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Psychosocial aspects of health in adolescence: The influence of gender, and general self-concept
Räty, L.K.A., Division for Health and Caring Sciences, Department of Nursing Science, Karlstad University, Karlstad, Sweden, Division for Health and Caring Sciences, Department of Nursing Science, Karlstad University, 651 88 Karlstad, Sweden.
Department of Leadership and Management, Swedish National Defense College, Karlstad, Sweden.
Linköping University, Faculty of Health Sciences. Linköping University, Department of Clinical and Experimental Medicine, Neurology . Östergötlands Läns Landsting, Local Health Care Services in Central Östergötland, Department of Neurology.
Wilde Larsson, B.M., Division for Health and Caring Sciences, Department of Nursing Science, Karlstad University, Karlstad, Sweden.
2005 (English)In: Journal of Adolescent Health, ISSN 1054-139X, Vol. 36, no 6Article in journal (Refereed) Published
Abstract [en]

Purpose: The aim of this study was to describe age and gender differences in psychosocial aspects of health in adolescents. A further aim was to explore if self-rated behavior problems varied with the adolescents' general self-concept and sense of coherence. Methods: Questionnaires on self-rated psychosocial aspects of health were answered by 282 (n = 282/390) randomly selected adolescents, aged 13-22 years (M 17.9/18.0). The instruments used were "I think I am (ITIA)," "Youth Self Report (YSR)," "Sense of coherence (SOC)," and "Family APGAR." Differences between males and females (cross-individual grouping) were analyzed using nonparametric tests. A cluster analysis was performed using a three-cluster solution to identify and describe profiles (person-centered grouping). Results: Compared with males, adolescent females scored less favorably on self-esteem (ITIA) (p =. 028), reported more behavior problems (YSR) (p =. 000), and showed a lower sense of coherence (SOC) (p =. 003). The differences were most evident in the age group 15-17 years. The three clusters significantly differed from each other regarding how high proportions of problems the adolescents of each profile reported. Conclusions: Compared with male adolescents, adolescent females experienced a poorer psychosocial health in somatic, depressive, and internalizing areas. The result indicated that psychological factors had a major impact on the proportions of problems that the adolescents reported. © 2005 Society for Adolescent Medicine. All rights reserved.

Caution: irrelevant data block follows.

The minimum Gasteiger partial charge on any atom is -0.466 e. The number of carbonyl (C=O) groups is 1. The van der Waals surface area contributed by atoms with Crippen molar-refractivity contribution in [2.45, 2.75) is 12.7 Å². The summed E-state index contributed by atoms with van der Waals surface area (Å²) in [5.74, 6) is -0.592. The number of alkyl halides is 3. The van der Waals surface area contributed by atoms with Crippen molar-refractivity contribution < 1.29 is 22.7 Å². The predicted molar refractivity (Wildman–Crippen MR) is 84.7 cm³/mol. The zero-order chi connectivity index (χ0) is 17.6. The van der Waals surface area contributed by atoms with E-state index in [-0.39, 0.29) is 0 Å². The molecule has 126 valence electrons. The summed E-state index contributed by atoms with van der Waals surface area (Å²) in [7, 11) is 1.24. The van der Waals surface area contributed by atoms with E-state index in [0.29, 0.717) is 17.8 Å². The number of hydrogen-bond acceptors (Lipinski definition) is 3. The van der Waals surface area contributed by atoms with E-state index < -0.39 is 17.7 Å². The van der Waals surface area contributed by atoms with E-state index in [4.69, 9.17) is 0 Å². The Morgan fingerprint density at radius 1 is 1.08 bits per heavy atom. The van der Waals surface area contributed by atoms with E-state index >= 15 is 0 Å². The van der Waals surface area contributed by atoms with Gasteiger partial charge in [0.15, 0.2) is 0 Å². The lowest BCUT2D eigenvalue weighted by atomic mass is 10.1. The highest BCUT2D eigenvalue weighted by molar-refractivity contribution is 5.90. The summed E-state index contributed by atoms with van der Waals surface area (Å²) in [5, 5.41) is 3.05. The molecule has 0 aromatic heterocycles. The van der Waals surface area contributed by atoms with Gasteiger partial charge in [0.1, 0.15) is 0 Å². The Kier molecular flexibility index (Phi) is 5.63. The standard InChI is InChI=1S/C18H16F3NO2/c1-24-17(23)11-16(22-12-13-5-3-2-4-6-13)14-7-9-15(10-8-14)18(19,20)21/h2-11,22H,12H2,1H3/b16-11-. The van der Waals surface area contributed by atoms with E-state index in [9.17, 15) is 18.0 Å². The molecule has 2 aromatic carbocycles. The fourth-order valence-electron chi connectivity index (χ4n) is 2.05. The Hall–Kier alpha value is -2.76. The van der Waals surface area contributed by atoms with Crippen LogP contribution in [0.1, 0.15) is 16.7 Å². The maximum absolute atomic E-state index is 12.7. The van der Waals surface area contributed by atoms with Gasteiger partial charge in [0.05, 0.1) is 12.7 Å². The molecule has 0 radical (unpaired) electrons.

Place, publisher, year, edition, pages
2005. Vol. 36, no 6
Keyword [en]
Adolescence, Epilepsy, Gender, Health, Quality of life
National Category
Medical and Health Sciences
URN: urn:nbn:se:liu:diva-50363DOI: 10.1016/j.jadohealth.2004.10.006OAI: diva2:271259
Available from: 2009-10-11 Created: 2009-10-11 Last updated: 2011-01-12

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Axelsson Söderfeldt, Birgitta
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